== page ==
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M.U.L.E.: The Board Game Review

Craig

What does this rating mean?

Posted by Craig on Jan 21, 2016

The board game world is replete with chances to create a victory-point engine purporting to be some kind of an economic model. Some games stand out from this rabble and strive to reflect an actual economy. Heikki Harju's M.U.L.E. manages to actually create a cardboard, cardstock and wood-based method of teaching people economic principles by reminding us you can't properly illustrate supply and demand without creating a world that actually has demands.

Translating a three-decades old video game to the board isn't without its challenges, but M.U.L.E. manages to recreate the source material’s goofy, science ficiton naiveté while also demonstrating what other homages to this classic design have failed to grasp. M.U.L.E's auctions were the core of its gameplay. But they weren’t just any old auctions, like we see in countless board games today. Specifically, a M.U.L.E. auction is all about the dynamism between bidders frantically racing up from the bottom of the auction screen to grab enough necessities so their operation could run another turn and the entrepreneurs sitting calmly at the top of the screen who'd anticipated that panic and were ready to profit from it.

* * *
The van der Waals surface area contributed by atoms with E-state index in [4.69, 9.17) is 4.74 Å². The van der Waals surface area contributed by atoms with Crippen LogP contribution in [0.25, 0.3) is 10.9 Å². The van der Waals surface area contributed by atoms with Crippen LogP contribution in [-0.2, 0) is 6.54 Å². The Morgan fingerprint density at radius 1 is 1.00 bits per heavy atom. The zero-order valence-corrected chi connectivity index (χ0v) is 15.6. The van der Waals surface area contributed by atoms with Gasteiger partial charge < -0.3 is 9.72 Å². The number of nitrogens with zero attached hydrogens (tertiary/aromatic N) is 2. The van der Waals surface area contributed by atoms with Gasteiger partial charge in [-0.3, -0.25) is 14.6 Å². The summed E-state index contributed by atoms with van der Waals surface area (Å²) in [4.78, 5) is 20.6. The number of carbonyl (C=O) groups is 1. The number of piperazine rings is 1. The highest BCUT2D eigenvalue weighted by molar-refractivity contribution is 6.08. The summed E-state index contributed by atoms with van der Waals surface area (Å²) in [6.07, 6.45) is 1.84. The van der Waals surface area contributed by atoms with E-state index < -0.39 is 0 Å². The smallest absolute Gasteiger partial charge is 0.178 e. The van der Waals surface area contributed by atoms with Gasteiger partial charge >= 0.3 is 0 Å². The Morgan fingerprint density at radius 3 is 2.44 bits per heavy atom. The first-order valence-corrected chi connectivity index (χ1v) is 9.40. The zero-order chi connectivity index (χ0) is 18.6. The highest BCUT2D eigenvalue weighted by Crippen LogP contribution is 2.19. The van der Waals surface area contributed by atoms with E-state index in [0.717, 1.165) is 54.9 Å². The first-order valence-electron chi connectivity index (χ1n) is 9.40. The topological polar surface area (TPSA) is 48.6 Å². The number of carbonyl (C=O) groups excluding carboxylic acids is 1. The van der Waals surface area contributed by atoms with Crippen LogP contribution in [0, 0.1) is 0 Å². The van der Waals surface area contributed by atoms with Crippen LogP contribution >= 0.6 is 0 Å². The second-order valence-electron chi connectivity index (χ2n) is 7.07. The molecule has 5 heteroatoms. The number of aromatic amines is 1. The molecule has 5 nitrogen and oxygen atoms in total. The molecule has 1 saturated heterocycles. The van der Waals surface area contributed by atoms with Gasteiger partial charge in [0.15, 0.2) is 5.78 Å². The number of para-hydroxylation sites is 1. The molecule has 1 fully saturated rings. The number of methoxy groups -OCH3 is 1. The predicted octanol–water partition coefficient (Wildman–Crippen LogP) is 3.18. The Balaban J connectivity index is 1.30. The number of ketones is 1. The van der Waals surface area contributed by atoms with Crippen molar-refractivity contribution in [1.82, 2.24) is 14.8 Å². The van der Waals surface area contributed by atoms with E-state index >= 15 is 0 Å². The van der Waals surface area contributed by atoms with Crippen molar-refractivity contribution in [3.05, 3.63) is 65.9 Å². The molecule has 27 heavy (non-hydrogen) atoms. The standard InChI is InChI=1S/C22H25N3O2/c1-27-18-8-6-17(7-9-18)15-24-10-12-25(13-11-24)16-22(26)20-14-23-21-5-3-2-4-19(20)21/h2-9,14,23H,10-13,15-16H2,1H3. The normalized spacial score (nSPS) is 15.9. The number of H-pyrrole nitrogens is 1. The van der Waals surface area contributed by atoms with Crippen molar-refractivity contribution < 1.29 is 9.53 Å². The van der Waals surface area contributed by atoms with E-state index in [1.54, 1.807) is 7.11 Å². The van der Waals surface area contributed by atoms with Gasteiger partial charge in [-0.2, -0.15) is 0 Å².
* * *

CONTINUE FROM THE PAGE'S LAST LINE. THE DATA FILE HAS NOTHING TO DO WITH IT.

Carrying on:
Ozark Softscape understood that fulfilling a need makes the economic world go round and profits come later, despite what protesters proclaim. This board game illustrates perfectly that the player who produces and then sits back to watch the money roll in will lose to the player who keeps his finger on the world's pulse. It’s all about exploiting demand as well as meeting it.

Colonists of the planet Irata have four possible wealth channels, each with a specific operationl purpose. Food gives players more actions in subsequent turns; energy powers the eponymous Multi-Use Labor Elements while smithore enables the Store to make more of these beasts of burden, and chrystite rounds out the field as the luxury item of the well-to-do with a price mimicking their fickleness. Like the best economic games there's no omnipotent declaration of value; players determine a commodity's relative worth but M.U.L.E. gives these items an intrinsic value beyond dollar signs and ensures no plan will survive repeated contact with the market.